Babson College is the first choice for many students and professionals who are looking for a top-ranked graduate degree, the promise of global diversity, and the allure of tackling real-world problems through experiential learning.
But, what about their partners, many of whom accompany their spouse to the United States during graduate school? Babson Partners’ Club was created to solve this problem. We sat down with three current and former leaders to discuss the club’s future.
“We created this club to develop a sense of community between families and the greater Babson community,” said Ana Mariel Bauer, president, Babson Partners’ Club, who came to Babson from Guatemala with her husband, Juan Solares MBA’21.
The Babson Partners’ Club offers access to social, cultural, and educational activities to enrich the graduate school experience and make the transition to Babson more seamless, meaningful, and more fun.
“We aim to help Babson families as they transition to Boston.”
Ana Mariel Bauer, president, Babson Partners’ Club
“We aim to help Babson families as they transition to Boston, and during their time in Boston—making friends, sharing information about health insurance, places to visit, the best supermarkets, the best deals. We came to the conclusion—happy partner equals happy student,” said Bauer.
Like Bauer, many Babson graduate students are international, with families who need support, guidance, and long for connection and purpose.
“Most of the partners had busy lives before coming here. This gives them a chance to share their experience, their skills, whatever they can do to feel like they’re having a life here,” said Aglaia Seliuminova, who came here from Russia with her husband, Vasily Selyuminov MBA’19.
For Danit Ergas, coming here from Chile with her husband, Joel Kraus MBA’18, Babson Partners’ Club was an opportunity.
“We saw that it was a really good chance to do something to meet more people, and to have more interactions with the second-year partners, and now, also with the first-year partners,” said Ergas.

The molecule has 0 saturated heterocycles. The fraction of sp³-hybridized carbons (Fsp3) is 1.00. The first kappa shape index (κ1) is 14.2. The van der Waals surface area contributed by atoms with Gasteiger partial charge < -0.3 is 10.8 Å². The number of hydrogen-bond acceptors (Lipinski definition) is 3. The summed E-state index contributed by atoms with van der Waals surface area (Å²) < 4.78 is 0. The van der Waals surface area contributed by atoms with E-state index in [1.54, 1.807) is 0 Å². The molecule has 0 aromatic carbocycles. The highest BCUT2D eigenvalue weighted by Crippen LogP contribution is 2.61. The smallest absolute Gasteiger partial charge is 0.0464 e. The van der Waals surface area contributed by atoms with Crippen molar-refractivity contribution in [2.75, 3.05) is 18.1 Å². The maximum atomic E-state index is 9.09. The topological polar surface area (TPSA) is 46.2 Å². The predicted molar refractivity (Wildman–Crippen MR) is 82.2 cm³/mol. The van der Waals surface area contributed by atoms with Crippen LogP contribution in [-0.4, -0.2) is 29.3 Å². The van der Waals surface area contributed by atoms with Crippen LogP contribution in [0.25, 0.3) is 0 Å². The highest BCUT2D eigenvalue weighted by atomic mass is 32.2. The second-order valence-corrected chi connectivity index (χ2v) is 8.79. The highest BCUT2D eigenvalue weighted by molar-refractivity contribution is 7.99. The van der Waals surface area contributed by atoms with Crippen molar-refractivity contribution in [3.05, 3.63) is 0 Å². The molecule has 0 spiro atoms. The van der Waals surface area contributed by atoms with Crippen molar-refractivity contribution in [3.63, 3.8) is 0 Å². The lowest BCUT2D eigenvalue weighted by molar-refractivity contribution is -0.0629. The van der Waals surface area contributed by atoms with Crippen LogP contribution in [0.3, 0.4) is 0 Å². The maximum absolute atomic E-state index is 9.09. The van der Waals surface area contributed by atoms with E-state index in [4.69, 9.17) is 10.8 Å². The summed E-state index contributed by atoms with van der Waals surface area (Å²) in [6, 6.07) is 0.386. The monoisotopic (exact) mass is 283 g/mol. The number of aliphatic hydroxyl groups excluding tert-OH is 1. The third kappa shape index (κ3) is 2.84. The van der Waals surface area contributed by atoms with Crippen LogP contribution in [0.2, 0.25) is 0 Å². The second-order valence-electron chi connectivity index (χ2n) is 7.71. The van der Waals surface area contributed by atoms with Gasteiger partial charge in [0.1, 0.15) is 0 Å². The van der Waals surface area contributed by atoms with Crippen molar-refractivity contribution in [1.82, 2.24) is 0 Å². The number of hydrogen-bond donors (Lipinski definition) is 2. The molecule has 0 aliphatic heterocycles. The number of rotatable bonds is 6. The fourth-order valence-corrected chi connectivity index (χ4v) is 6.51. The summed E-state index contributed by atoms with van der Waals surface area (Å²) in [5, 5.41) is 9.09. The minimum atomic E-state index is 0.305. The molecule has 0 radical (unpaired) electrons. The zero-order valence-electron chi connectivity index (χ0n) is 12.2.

With multigenerational perspectives, and family-like connections, the team has now set out to put Babson Partners’ Club on the map.
“One of our main goals for now is to raise visibility and participation, and hopefully people on a deeper level. People really need it, coming from different countries,” said Seliuminova.
Bauer, Seliuminova, and Ergas are focusing on raising awareness though social media and reaching out to the Babson community to create partnerships and get more involved in campus collaborations.
“We are working on being active in order to grow the Club and ensure its future. The new students will be coming soon and we really want to engage them and make sure that everyone reaches us,” said Seliuminova.
Lately, Bauer, Ergas, and Seliuminova have come up with more creative ways to keep people interested, informed, and connected during the coronavirus crisis. They are using their Instagram and Facebook platforms to post videos, recipes, crafts for the kids, and, currently, an effort called Babson Partners Read Aloud.
Collaborations and Family
“We’re trying to set up a process to be available for members before they arrive. And, we do have a budget for activities such as Thanksgiving Dinner, Egg Hunt, Spring Crafting, our own Partners Orientation, Halloween, Apple Picking, Pumpkin Picking, and Baby Showers,” said Bauer.
Yet, the team knows there is still more that needs to be done to broaden their scope, solidify key partnerships, and grow community-wide collaborations.
Reflecting on the Babson Partners’ Club brings up many happy memories for the team.
“Getting to know the Babson family is the biggest memory for us here. You could never imagine the people that you will meet, from all around the globe—in one place—it’s amazing. These new Babson people are your new family,” said Ergas.
The Club also acts as a support group of sorts, creating a global network that is localized around Babson.
“It’s really nice to find people you can share with, and be honest with. We share our experiences with other international people from around the globe,” said Seliuminova.
And, yet, it all comes back to family.
“It’s not like we are just friends for two years. We are like a family until the end of the program, and hopefully, for many years,” said Bauer.
Posted in Campus & Community